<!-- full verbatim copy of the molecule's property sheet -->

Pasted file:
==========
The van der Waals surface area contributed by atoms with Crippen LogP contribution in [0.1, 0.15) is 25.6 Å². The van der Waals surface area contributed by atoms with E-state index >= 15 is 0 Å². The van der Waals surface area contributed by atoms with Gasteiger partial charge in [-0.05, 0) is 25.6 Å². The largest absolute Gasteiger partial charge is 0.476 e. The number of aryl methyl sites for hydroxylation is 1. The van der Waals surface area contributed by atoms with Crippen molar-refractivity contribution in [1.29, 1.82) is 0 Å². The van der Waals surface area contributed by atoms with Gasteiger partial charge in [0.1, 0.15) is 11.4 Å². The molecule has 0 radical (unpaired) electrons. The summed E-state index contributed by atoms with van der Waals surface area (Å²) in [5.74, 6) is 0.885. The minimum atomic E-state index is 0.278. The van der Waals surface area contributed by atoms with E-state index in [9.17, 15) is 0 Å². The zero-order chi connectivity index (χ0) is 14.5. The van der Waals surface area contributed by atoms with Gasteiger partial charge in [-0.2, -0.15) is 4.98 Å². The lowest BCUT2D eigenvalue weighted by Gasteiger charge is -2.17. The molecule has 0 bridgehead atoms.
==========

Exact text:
The van der Waals surface area contributed by atoms with Crippen LogP contribution in [0.1, 0.15) is 25.6 Å². The van der Waals surface area contributed by atoms with E-state index >= 15 is 0 Å². The van der Waals surface area contributed by atoms with Gasteiger partial charge in [-0.05, 0) is 25.6 Å². The largest absolute Gasteiger partial charge is 0.476 e. The number of aryl methyl sites for hydroxylation is 1. The van der Waals surface area contributed by atoms with Crippen molar-refractivity contribution in [1.29, 1.82) is 0 Å². The van der Waals surface area contributed by atoms with Gasteiger partial charge in [0.1, 0.15) is 11.4 Å². The molecule has 0 radical (unpaired) electrons. The summed E-state index contributed by atoms with van der Waals surface area (Å²) in [5.74, 6) is 0.885. The minimum atomic E-state index is 0.278. The van der Waals surface area contributed by atoms with E-state index in [9.17, 15) is 0 Å². The zero-order chi connectivity index (χ0) is 14.5. The van der Waals surface area contributed by atoms with Gasteiger partial charge in [-0.2, -0.15) is 4.98 Å². The lowest BCUT2D eigenvalue weighted by Gasteiger charge is -2.17. The molecule has 0 bridgehead atoms.